STEINE PLÄTZE ZEUGEN, intervention, Karl-Marx-Allee, Berlin, 2009, series of 10 fine art inkjet prints, 42 cm × 29,7 cm each
STEINE PLÄTZE ZEUGEN, intervention, Karl-Marx-Allee, Berlin, 2009, series of 10 fine art inkjet prints, 42 cm × 29,7 cm each
STEINE PLÄTZE ZEUGEN, intervention, Karl-Marx-Allee, Berlin, 2009, series of 10 fine art inkjet prints, 42 cm × 29,7 cm each
STEINE PLÄTZE ZEUGEN, intervention, Karl-Marx-Allee, Berlin, 2009, series of 10 fine art inkjet prints, 42 cm × 29,7 cm each
STEINE PLÄTZE ZEUGEN, intervention, Karl-Marx-Allee, Berlin, 2009, series of 10 fine art inkjet prints, 42 cm × 29,7 cm each
STEINE PLÄTZE ZEUGEN, intervention, Karl-Marx-Allee, Berlin, 2009, series of 10 fine art inkjet prints, 42 cm × 29,7 cm each
STEINE PLÄTZE ZEUGEN, intervention, Karl-Marx-Allee, Berlin, 2009, series of 10 fine art inkjet prints, 42 cm × 29,7 cm each
STEINE PLÄTZE ZEUGEN, intervention, Karl-Marx-Allee, Berlin, 2009, series of 10 fine art inkjet prints, 42 cm × 29,7 cm each
STEINE PLÄTZE ZEUGEN, intervention, Karl-Marx-Allee, Berlin, 2009, series of 10 fine art inkjet prints, 42 cm × 29,7 cm each
STEINE PLÄTZE ZEUGEN, intervention, Karl-Marx-Allee, Berlin, 2009, series of 10 fine art inkjet prints, 42 cm × 29,7 cm each

STEINE PLÄTZE ZEUGEN, intervention, Karl-Marx-Allee, Berlin, 2009, series of 10 fine art inkjet prints, 42 cm × 29,7 cm each 

Steine Plätze Zeugen


From 1949 to 1989 Berlin was a divided town. The Soviet sector turned into the »capital of the GDR«. While the West Berlin town center was developing around Emperor Wilhelm Memorial Church, the Kudamm and Tauentzien, the Alexanderplatz became the center of the capital of the GDR. The east west axis of Berlin »Unter den Linden« with her prolongation Liebknechtstrasse hit on Alexanderplatz on a Magistrale branching off after southeast: the Karl-Marx-Allee. The boulevard was named Stalinallee between 1949 and 1961 (previously Große Frankfurter Strasse) and was a flagship building project of East Germany’s reconstruction programme after World War II. It was designed by the architects Hermann Henselmann, Hartmann, Hopp, Leucht, Paulick and Souradny to contain spacious and luxurious apartments for plain workers, as well as shops, restaurants, cafés, a tourist hotel and an enormous cinema (the International) to represent the political new beginning in the East of Germany impressively. The avenue is lined with monumental eight-storey buildings designed in the wedding-cake-style, the socialistic classicism of the Soviet Union with columns, arcades and colonnades, friezes and ledges, towers and covered walks. Most of the buildings are covered by architectural ceramics.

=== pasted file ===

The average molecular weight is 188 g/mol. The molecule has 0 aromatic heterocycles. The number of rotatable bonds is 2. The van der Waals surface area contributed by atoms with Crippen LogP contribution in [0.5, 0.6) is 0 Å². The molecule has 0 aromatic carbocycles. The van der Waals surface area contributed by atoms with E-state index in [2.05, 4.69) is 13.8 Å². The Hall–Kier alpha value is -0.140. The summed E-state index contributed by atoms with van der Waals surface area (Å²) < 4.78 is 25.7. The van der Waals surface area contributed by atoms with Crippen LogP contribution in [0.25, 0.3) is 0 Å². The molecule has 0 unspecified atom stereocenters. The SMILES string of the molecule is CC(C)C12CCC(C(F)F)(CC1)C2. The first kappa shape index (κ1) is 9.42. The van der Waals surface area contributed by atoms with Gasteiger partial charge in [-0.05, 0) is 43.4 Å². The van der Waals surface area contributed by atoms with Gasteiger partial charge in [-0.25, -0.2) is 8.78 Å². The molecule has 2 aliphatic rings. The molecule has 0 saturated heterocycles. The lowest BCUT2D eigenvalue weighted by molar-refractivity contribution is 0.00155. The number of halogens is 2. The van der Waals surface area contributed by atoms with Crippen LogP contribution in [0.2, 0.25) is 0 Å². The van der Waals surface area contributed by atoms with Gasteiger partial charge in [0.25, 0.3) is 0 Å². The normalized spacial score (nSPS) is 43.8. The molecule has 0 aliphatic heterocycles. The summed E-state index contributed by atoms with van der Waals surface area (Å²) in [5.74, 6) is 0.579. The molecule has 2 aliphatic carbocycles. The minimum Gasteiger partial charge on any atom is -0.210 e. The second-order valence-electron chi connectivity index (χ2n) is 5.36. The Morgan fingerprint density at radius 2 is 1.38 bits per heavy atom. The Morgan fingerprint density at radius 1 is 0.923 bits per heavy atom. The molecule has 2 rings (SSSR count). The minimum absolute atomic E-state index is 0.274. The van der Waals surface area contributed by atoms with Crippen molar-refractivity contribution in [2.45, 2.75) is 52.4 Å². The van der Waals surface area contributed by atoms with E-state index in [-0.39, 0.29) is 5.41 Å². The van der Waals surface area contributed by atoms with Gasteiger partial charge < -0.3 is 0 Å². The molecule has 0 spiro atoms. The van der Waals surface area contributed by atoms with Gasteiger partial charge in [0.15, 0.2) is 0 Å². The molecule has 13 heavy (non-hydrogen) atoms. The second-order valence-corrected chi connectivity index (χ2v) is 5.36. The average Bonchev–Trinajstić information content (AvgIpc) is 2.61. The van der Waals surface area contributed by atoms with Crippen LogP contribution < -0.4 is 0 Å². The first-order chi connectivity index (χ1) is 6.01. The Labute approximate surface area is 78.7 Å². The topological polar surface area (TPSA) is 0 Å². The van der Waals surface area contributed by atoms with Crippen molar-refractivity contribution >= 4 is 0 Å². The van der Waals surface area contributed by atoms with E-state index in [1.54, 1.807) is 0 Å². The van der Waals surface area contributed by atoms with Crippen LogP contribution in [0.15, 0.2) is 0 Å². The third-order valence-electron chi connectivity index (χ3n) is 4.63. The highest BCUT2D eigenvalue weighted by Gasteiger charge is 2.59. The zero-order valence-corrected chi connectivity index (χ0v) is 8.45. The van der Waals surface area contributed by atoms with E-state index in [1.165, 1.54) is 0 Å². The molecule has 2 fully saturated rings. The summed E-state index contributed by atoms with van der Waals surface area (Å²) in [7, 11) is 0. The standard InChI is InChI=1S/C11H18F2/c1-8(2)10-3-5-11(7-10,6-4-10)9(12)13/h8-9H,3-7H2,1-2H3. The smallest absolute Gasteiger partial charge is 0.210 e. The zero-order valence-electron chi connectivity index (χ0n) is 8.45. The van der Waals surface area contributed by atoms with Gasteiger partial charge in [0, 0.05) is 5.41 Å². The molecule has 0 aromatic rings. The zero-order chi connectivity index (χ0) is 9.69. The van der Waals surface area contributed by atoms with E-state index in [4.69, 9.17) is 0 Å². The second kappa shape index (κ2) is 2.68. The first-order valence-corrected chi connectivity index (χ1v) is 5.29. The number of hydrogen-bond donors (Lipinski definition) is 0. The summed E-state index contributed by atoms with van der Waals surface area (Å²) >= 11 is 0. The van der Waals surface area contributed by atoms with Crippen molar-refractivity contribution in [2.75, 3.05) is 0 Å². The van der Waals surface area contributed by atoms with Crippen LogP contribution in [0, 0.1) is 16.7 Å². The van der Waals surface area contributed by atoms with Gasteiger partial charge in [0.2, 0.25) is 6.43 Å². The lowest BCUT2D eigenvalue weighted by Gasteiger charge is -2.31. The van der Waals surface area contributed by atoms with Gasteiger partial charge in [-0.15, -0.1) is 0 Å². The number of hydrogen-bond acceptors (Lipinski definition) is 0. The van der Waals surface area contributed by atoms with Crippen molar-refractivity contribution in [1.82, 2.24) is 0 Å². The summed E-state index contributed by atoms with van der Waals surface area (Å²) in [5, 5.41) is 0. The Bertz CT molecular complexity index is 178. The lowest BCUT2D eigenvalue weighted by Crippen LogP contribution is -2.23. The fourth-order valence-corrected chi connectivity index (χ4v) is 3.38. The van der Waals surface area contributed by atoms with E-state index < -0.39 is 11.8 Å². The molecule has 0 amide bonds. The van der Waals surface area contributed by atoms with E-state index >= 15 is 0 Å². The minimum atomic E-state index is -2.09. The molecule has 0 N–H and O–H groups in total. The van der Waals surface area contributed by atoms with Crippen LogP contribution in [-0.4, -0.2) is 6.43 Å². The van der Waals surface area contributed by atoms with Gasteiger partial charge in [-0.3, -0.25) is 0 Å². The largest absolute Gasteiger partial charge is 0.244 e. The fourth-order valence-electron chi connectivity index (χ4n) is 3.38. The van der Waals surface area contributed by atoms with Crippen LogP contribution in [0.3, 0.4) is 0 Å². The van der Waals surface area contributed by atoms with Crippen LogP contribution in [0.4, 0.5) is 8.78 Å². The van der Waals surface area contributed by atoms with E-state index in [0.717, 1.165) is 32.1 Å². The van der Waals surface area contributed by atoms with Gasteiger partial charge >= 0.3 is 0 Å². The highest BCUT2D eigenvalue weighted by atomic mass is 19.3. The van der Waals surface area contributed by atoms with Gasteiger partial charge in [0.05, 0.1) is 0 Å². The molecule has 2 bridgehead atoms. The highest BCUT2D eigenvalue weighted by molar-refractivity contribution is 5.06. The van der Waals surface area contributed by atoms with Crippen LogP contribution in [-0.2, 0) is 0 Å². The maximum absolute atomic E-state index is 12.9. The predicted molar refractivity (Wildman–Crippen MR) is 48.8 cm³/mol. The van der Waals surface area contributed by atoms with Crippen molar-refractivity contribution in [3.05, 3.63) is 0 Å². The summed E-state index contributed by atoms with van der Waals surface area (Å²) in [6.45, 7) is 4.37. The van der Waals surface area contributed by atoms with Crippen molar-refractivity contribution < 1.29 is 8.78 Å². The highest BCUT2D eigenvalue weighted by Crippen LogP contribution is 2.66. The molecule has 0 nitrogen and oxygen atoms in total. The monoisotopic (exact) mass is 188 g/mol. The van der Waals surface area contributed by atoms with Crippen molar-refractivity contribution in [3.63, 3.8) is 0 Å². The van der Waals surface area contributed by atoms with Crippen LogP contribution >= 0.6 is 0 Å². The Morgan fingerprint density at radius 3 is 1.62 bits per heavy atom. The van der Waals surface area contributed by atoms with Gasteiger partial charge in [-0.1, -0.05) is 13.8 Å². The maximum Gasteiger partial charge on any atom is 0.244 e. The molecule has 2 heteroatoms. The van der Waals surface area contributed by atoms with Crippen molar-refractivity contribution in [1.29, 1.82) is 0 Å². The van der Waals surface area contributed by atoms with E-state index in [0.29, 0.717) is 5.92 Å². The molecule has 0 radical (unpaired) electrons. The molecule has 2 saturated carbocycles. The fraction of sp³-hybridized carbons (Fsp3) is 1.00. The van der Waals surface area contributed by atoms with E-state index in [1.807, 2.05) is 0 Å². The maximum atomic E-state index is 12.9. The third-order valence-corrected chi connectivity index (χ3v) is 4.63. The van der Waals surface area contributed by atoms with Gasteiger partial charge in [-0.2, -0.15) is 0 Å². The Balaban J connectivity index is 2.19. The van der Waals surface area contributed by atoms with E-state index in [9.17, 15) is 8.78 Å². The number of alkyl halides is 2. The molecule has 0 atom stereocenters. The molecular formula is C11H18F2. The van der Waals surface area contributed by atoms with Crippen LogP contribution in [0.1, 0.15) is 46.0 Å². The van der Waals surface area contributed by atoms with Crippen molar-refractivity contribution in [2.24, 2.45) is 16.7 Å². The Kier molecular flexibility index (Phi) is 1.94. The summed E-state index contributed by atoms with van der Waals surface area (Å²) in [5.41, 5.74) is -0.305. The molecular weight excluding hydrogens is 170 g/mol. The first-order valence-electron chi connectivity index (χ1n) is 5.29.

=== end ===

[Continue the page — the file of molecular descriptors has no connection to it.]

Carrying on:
The Italian architect Aldo Rossi calls the Stalinallee »the last big street of Europe«.


Starting from Karl-Marx-Allee, formerly Stalinallee, I follow the east-west axis into the former center of East Berlin and seek out places that were an expression of the political, economic, and ideological worldview of the socialist system.